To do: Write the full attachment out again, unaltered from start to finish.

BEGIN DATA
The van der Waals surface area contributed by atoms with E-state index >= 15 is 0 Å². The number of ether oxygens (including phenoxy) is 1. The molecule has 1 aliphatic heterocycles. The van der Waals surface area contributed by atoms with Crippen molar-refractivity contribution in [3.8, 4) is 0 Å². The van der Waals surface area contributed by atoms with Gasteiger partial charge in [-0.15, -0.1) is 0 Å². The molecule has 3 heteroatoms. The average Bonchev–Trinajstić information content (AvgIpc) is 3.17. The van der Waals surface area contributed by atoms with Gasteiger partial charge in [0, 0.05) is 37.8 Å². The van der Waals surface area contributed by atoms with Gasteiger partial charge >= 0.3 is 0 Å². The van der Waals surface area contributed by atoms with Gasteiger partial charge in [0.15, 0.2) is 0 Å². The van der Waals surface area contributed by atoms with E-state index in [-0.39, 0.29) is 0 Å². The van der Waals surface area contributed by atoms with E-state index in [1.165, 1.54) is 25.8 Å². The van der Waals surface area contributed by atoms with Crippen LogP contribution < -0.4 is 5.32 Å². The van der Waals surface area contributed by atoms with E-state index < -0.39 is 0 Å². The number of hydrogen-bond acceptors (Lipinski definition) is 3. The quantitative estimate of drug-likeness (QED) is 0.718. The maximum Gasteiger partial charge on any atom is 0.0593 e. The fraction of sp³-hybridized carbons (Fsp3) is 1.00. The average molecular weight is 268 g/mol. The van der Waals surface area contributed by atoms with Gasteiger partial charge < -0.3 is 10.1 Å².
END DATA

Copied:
The van der Waals surface area contributed by atoms with E-state index >= 15 is 0 Å². The number of ether oxygens (including phenoxy) is 1. The molecule has 1 aliphatic heterocycles. The van der Waals surface area contributed by atoms with Crippen molar-refractivity contribution in [3.8, 4) is 0 Å². The van der Waals surface area contributed by atoms with Gasteiger partial charge in [-0.15, -0.1) is 0 Å². The molecule has 3 heteroatoms. The average Bonchev–Trinajstić information content (AvgIpc) is 3.17. The van der Waals surface area contributed by atoms with Gasteiger partial charge in [0, 0.05) is 37.8 Å². The van der Waals surface area contributed by atoms with Gasteiger partial charge >= 0.3 is 0 Å². The van der Waals surface area contributed by atoms with Gasteiger partial charge in [0.15, 0.2) is 0 Å². The van der Waals surface area contributed by atoms with E-state index in [-0.39, 0.29) is 0 Å². The van der Waals surface area contributed by atoms with E-state index in [1.165, 1.54) is 25.8 Å². The van der Waals surface area contributed by atoms with Crippen LogP contribution < -0.4 is 5.32 Å². The van der Waals surface area contributed by atoms with E-state index < -0.39 is 0 Å². The number of hydrogen-bond acceptors (Lipinski definition) is 3. The quantitative estimate of drug-likeness (QED) is 0.718. The maximum Gasteiger partial charge on any atom is 0.0593 e. The fraction of sp³-hybridized carbons (Fsp3) is 1.00. The average molecular weight is 268 g/mol. The van der Waals surface area contributed by atoms with Gasteiger partial charge < -0.3 is 10.1 Å².